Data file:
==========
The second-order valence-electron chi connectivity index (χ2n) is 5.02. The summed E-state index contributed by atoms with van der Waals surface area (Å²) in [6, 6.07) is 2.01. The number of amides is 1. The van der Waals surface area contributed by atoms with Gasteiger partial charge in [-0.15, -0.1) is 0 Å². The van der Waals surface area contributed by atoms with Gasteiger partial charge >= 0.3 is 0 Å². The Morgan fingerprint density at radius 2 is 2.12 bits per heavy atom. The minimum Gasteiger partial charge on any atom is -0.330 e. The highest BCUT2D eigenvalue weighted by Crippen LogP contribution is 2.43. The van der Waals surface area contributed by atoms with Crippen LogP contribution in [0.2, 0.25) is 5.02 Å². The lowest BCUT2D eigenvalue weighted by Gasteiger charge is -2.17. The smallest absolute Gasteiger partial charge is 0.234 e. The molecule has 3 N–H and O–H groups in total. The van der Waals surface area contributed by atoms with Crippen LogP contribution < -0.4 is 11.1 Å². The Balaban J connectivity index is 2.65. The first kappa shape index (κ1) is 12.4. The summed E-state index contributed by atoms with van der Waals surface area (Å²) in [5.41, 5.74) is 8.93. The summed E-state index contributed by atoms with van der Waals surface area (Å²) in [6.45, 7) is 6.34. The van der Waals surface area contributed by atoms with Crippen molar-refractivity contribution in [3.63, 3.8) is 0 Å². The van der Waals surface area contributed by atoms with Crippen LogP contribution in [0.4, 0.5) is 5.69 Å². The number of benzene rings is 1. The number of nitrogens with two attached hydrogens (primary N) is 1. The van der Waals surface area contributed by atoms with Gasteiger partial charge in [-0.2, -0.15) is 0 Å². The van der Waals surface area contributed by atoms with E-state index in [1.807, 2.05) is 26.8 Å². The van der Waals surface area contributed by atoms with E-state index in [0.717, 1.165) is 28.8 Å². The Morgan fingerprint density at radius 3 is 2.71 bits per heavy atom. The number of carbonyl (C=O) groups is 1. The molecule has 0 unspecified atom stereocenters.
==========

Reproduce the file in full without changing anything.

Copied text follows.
The second-order valence-electron chi connectivity index (χ2n) is 5.02. The summed E-state index contributed by atoms with van der Waals surface area (Å²) in [6, 6.07) is 2.01. The number of amides is 1. The van der Waals surface area contributed by atoms with Gasteiger partial charge in [-0.15, -0.1) is 0 Å². The van der Waals surface area contributed by atoms with Gasteiger partial charge >= 0.3 is 0 Å². The Morgan fingerprint density at radius 2 is 2.12 bits per heavy atom. The minimum Gasteiger partial charge on any atom is -0.330 e. The highest BCUT2D eigenvalue weighted by Crippen LogP contribution is 2.43. The van der Waals surface area contributed by atoms with Crippen LogP contribution in [0.2, 0.25) is 5.02 Å². The lowest BCUT2D eigenvalue weighted by Gasteiger charge is -2.17. The smallest absolute Gasteiger partial charge is 0.234 e. The molecule has 3 N–H and O–H groups in total. The van der Waals surface area contributed by atoms with Crippen LogP contribution < -0.4 is 11.1 Å². The Balaban J connectivity index is 2.65. The first kappa shape index (κ1) is 12.4. The summed E-state index contributed by atoms with van der Waals surface area (Å²) in [5.41, 5.74) is 8.93. The summed E-state index contributed by atoms with van der Waals surface area (Å²) in [6.45, 7) is 6.34. The van der Waals surface area contributed by atoms with Crippen molar-refractivity contribution in [3.63, 3.8) is 0 Å². The van der Waals surface area contributed by atoms with Crippen LogP contribution in [0.4, 0.5) is 5.69 Å². The number of benzene rings is 1. The number of nitrogens with two attached hydrogens (primary N) is 1. The van der Waals surface area contributed by atoms with Gasteiger partial charge in [-0.2, -0.15) is 0 Å². The van der Waals surface area contributed by atoms with E-state index in [1.807, 2.05) is 26.8 Å². The van der Waals surface area contributed by atoms with E-state index in [0.717, 1.165) is 28.8 Å². The Morgan fingerprint density at radius 3 is 2.71 bits per heavy atom. The number of carbonyl (C=O) groups is 1. The molecule has 0 unspecified atom stereocenters.